Stocks, debentures, bonds, mutual funds, gold, etc., are some of the well-known avenues where we invest. However, some financial instruments are not-so-commonly known and less explored. One such instrument is a share warrant.
This article covers the basic concept of share warrants, why companies issue them, how they work, types of warrants, advantages, disadvantages and tax implications.
What Are Share Warrants?
Share warrants or stock warrants are documents issued by a company that give you the right to buy or sell the company’s shares at a specific price at a particular date or within a set period. By owning share warrants you get the right to buy or sell shares of a company at a particular price, but you are not obliged to do so.
Why Do Companies Issue Warrants?
To raise capital
Issuance of warrants helps companies to benefit in two ways. One is from money received against warrants and another is from newly issued shares when these warrants are exercised. Investors may find warrants in the stock market appealing because of their cheaper costs. The more investors show interest in purchasing warrants, the more capital the company would be able to acquire.
To attract and retain employees
Companies may offer their employees equity-linked warrants with an exercise date (the day at which one can use the right to convert share warrants into actual shares) in the far future as an incentive. As they get the right to buy their ownership stake at a probably lower price in future, they may stay motivated to keep working for that company for a long time.
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How Do Stock Warrants Work?
Here are some terms that may help you better understand how warrants in the stock market work.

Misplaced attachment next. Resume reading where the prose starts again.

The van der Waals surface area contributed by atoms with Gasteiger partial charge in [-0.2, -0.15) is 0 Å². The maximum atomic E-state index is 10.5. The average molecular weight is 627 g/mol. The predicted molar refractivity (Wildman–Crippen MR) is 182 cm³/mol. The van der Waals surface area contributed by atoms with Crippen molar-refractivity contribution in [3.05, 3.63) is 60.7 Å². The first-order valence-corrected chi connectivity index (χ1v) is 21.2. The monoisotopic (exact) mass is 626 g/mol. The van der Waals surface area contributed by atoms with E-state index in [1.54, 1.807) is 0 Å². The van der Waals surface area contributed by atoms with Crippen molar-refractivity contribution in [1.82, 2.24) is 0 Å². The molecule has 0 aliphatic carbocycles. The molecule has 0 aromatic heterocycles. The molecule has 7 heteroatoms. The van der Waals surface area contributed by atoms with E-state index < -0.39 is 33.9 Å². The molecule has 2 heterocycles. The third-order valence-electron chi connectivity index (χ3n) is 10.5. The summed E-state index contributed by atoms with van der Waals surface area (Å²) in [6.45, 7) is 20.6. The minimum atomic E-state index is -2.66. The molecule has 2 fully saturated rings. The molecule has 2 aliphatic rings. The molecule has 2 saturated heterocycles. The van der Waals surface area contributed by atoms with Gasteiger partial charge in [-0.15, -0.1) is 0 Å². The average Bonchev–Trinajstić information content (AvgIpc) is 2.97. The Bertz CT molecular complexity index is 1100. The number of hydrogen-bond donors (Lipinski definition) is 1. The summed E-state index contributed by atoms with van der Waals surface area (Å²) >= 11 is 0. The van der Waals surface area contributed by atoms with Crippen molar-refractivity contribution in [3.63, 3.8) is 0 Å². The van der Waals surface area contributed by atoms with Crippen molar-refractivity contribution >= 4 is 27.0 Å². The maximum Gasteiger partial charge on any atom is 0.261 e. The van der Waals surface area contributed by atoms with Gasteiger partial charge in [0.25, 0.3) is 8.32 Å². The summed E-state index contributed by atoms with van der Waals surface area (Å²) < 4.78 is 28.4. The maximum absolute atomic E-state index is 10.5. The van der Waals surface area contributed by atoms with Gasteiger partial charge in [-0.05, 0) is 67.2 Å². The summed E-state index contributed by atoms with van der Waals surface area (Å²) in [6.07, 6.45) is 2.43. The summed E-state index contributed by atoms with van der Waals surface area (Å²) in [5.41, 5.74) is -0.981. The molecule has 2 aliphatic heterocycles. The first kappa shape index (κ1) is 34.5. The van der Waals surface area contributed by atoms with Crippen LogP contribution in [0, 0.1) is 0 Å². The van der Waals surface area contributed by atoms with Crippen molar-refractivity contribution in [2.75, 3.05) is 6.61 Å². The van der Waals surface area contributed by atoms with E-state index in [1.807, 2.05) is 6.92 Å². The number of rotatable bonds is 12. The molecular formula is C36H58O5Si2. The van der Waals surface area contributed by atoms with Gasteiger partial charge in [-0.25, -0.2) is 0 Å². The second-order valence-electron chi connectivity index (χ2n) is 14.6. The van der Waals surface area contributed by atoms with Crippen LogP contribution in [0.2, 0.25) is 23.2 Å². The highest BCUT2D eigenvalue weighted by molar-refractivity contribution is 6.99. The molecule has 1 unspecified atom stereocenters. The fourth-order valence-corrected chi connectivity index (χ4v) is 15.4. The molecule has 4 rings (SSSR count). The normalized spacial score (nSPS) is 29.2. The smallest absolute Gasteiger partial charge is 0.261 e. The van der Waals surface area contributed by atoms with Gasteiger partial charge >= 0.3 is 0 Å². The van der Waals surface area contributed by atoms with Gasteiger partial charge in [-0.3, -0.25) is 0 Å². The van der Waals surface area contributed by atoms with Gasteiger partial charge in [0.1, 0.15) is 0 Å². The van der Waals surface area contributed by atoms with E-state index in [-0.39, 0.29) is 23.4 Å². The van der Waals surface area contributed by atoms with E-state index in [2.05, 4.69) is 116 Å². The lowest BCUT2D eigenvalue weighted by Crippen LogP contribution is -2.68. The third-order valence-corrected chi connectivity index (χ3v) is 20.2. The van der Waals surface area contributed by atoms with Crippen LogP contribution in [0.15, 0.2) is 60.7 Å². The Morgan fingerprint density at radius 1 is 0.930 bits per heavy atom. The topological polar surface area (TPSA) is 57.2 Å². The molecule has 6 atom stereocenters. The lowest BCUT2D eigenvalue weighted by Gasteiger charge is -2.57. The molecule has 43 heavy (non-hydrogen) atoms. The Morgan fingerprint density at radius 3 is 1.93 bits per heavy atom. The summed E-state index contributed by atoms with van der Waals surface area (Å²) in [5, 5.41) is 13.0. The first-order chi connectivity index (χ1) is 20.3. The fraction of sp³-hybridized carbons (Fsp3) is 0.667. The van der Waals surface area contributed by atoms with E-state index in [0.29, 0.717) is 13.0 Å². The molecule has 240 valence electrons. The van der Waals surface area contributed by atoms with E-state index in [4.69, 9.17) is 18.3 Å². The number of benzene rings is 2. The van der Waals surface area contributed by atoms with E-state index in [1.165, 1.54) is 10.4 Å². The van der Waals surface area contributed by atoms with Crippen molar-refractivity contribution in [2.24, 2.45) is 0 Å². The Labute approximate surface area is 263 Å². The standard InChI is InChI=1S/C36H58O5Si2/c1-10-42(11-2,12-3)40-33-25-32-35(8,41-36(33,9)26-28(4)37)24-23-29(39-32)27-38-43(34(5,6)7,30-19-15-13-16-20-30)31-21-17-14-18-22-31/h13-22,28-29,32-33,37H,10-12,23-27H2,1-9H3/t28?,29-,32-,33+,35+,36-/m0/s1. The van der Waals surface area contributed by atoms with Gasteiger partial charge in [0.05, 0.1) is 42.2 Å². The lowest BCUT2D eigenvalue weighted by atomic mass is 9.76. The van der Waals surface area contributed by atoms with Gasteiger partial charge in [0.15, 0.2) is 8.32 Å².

- Strike/exercise price – A strike price is a price fixed by the company at which you can buy or sell shares in future, irrespective of their market prices.
- Expiration date – The expiration date is the date after which you cannot exercise warrants.
- Warrant price – Warrant price is the price you are required to pay to the issuing company to purchase warrants. Generally, the warrant price is fixed at a per-share price and is typically a fraction of the stock price.
- European warrants – These are the warrants which you can exercise only on a pre-decided expiration date.
- American warrants – These are the ones you can exercise on or before a pre-decided expiration date.
Let’s understand how stock warrants work with an example. Suppose XYZ Limited issued American warrants with a strike price of ₹200 per share for the upcoming five years.
The current stock price is ₹165 per share, but you believe the stock price will jump above ₹200 per share soon. So, you buy a warrant that gives you the right to buy 100 shares of XYZ limited at ₹200 per share. The warrant price is ₹10, which brings your total spending to ₹1,000.
Scenario 1: Suppose, after four years, the stock price rose to ₹280 per share. Here, exercising the warrant could benefit you as you can buy 100 shares at ₹20,000 instead of ₹28,000.
You could instantly get a discount of ₹8,000, and after subtracting the warrant price of ₹1,000, your net gain would amount to ₹7,000. Once you exercise the warrant, the company will issue you new shares.
Scenario 2: Suppose you kept that warrant till the expiration date with the hope of a price rise. However, on the expiration date, the stock price fell to ₹160 per share. Here, exercising the warrant might not be a smart decision.